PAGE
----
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Fractal Patterns May Unravel the Intelligence in Next-Token Prediction

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We study the fractal structure of language, aiming to provide a precise formalism for quantifying several properties that may have been previously suspected but not formally shown. We establish that language is: (1) self-similar, exhibiting complexities at all levels of granularity, with no particular characteristic granularity level or context length, and (2) long-range dependent (LRD), with tokens at any instant typically correlated with all subsequent tokens. Based on these findings, we argue that short-term patterns in language, such as in paragraphs, mirror the patterns seen in larger scopes, like entire documents. This may shed some light on how next-token prediction can lead to a comprehension of the structure of text at multiple levels of granularity, from words and clauses to broader contexts and intents. In addition, we demonstrate a connection between fractal parameters, such as the Hurst exponent, and scaling laws when varying the context length at inference time. We hope that these findings offer a fresh perspective on the nature of language and the mechanisms underlying the success of LLMs.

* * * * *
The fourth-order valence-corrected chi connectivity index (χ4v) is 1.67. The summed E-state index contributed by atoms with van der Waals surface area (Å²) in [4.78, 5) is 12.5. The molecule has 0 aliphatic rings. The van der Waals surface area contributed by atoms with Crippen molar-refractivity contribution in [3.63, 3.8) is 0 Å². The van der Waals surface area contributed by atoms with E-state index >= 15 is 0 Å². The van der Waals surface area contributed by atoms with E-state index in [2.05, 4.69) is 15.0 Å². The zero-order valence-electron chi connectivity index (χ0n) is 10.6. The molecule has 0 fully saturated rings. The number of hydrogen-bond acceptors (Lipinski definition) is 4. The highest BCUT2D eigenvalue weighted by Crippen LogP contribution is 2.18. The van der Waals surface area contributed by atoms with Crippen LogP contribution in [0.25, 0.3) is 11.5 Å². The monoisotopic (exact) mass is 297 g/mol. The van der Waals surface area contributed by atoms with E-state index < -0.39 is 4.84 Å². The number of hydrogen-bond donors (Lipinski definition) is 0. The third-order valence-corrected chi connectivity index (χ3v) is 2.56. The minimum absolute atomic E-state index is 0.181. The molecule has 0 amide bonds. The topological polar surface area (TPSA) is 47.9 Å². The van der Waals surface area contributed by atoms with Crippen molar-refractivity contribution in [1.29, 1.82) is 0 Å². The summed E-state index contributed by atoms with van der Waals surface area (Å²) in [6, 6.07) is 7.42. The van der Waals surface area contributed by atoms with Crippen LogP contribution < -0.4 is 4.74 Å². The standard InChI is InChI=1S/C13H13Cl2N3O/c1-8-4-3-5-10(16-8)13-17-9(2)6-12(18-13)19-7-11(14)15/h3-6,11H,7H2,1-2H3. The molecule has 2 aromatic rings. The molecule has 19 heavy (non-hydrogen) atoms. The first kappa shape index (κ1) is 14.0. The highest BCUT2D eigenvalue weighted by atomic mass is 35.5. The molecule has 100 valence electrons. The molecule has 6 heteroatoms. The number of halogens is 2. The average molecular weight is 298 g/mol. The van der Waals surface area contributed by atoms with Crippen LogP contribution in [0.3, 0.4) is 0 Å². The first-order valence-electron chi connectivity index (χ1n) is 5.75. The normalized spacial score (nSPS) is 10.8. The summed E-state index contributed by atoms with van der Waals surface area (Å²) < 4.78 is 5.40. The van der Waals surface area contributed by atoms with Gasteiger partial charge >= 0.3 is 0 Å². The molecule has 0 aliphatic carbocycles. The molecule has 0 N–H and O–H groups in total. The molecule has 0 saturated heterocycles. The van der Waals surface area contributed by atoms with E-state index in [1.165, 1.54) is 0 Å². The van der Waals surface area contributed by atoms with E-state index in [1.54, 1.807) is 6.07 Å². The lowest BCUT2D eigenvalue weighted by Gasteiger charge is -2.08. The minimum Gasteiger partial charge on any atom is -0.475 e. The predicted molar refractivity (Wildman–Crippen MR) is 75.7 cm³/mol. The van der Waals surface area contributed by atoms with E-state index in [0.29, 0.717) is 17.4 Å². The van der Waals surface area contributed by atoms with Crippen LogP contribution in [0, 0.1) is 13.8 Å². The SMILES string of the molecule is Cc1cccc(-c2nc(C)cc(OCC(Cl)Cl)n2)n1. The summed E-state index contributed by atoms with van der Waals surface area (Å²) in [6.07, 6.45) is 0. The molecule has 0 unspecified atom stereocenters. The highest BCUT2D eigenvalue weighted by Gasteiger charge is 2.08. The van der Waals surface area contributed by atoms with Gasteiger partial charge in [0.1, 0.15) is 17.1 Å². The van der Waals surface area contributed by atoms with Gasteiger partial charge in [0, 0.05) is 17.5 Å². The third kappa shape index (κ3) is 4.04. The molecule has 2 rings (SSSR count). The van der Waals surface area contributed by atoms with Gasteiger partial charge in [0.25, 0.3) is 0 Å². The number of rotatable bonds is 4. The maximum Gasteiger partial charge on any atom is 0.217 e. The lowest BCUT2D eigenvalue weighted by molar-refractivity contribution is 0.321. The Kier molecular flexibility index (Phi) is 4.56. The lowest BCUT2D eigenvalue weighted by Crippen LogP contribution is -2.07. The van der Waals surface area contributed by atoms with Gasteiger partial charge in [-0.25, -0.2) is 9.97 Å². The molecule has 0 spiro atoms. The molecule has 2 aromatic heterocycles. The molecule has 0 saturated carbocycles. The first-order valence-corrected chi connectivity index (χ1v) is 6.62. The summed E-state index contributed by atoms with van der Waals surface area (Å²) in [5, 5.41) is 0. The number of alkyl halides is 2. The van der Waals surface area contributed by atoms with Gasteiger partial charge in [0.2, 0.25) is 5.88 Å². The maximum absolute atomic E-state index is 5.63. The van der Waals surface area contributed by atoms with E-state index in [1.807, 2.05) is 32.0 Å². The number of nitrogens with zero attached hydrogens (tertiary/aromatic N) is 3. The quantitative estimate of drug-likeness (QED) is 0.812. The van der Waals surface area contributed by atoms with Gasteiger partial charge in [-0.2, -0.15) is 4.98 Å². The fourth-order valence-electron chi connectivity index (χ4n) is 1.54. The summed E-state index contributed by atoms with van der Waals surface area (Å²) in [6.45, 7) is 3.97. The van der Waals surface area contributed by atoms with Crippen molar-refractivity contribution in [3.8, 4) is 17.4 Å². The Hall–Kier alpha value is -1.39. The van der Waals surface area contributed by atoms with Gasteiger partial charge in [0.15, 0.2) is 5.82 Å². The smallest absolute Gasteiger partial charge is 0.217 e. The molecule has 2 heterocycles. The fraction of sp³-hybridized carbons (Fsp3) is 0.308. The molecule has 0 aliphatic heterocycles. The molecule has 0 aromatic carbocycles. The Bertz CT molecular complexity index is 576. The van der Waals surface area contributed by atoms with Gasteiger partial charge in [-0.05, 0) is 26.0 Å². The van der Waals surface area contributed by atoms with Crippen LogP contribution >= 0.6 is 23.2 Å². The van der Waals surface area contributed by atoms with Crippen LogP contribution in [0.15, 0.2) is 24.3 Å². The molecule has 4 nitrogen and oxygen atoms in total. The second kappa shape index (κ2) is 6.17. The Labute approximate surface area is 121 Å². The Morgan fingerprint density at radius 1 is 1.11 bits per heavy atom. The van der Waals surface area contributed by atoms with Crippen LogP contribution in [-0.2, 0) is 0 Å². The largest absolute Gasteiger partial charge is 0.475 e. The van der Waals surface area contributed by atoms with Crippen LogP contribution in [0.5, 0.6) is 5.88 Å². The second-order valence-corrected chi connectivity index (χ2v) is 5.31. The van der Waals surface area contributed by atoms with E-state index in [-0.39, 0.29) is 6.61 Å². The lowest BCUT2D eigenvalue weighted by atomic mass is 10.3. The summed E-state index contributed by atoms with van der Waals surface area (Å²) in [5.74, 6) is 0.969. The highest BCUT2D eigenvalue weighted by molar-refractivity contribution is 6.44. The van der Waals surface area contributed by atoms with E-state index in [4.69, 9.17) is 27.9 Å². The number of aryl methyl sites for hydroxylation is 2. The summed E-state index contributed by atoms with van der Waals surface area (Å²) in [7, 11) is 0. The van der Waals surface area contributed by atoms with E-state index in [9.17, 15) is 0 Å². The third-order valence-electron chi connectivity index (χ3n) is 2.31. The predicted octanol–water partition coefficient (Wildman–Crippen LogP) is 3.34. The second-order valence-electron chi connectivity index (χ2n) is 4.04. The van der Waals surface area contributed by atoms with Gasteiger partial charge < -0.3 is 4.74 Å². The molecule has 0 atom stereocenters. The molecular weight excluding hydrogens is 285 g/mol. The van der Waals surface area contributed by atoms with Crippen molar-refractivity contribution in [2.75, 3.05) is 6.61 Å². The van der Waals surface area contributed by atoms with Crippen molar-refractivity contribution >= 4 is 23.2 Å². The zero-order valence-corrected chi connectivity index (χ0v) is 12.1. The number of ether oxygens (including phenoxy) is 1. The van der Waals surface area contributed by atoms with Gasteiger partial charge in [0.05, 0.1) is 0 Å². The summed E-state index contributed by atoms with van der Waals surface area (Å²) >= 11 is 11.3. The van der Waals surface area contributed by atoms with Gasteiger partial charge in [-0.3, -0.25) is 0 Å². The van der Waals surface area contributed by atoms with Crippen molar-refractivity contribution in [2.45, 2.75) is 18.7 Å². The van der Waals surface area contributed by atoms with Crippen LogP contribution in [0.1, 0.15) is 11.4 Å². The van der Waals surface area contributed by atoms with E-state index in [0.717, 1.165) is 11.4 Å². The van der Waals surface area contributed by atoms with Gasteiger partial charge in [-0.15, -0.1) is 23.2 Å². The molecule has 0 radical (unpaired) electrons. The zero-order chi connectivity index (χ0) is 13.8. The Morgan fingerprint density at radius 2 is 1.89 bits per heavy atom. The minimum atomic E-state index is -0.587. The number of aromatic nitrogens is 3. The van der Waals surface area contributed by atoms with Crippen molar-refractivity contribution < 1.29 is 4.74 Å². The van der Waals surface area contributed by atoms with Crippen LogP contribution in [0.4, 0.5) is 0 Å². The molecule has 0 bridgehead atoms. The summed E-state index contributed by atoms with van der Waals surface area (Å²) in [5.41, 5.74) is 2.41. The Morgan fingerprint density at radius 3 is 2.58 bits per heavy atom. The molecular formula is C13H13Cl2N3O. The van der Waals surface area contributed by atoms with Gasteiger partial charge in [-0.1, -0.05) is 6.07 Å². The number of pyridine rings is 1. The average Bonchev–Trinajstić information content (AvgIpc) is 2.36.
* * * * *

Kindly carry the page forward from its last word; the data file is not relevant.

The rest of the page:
Ibrahim Alabdulmohsin, Vinh Q. Tran, Mostafa Dehghani